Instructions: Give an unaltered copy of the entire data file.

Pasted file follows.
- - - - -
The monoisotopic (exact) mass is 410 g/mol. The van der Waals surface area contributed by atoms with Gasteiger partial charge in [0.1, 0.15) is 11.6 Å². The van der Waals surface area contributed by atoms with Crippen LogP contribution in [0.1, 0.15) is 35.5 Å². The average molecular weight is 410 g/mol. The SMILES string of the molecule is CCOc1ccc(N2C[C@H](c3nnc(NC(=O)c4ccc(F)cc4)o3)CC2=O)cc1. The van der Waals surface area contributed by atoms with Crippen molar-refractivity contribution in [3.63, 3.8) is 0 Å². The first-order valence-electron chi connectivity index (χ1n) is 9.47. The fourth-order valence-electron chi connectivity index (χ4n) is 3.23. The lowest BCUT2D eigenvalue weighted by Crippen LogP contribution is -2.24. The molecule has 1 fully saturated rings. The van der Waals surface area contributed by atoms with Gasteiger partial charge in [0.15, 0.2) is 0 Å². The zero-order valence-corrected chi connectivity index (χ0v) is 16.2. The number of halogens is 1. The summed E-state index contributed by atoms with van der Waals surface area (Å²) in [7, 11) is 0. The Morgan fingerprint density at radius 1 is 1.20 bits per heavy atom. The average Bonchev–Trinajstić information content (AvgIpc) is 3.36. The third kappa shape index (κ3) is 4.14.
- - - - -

The monoisotopic (exact) mass is 410 g/mol. The van der Waals surface area contributed by atoms with Gasteiger partial charge in [0.1, 0.15) is 11.6 Å². The van der Waals surface area contributed by atoms with Crippen LogP contribution in [0.1, 0.15) is 35.5 Å². The average molecular weight is 410 g/mol. The SMILES string of the molecule is CCOc1ccc(N2C[C@H](c3nnc(NC(=O)c4ccc(F)cc4)o3)CC2=O)cc1. The van der Waals surface area contributed by atoms with Crippen molar-refractivity contribution in [3.63, 3.8) is 0 Å². The first-order valence-electron chi connectivity index (χ1n) is 9.47. The fourth-order valence-electron chi connectivity index (χ4n) is 3.23. The lowest BCUT2D eigenvalue weighted by Crippen LogP contribution is -2.24. The molecule has 1 fully saturated rings. The van der Waals surface area contributed by atoms with Gasteiger partial charge in [0.15, 0.2) is 0 Å². The zero-order valence-corrected chi connectivity index (χ0v) is 16.2. The number of halogens is 1. The summed E-state index contributed by atoms with van der Waals surface area (Å²) in [7, 11) is 0. The Morgan fingerprint density at radius 1 is 1.20 bits per heavy atom. The average Bonchev–Trinajstić information content (AvgIpc) is 3.36. The third kappa shape index (κ3) is 4.14.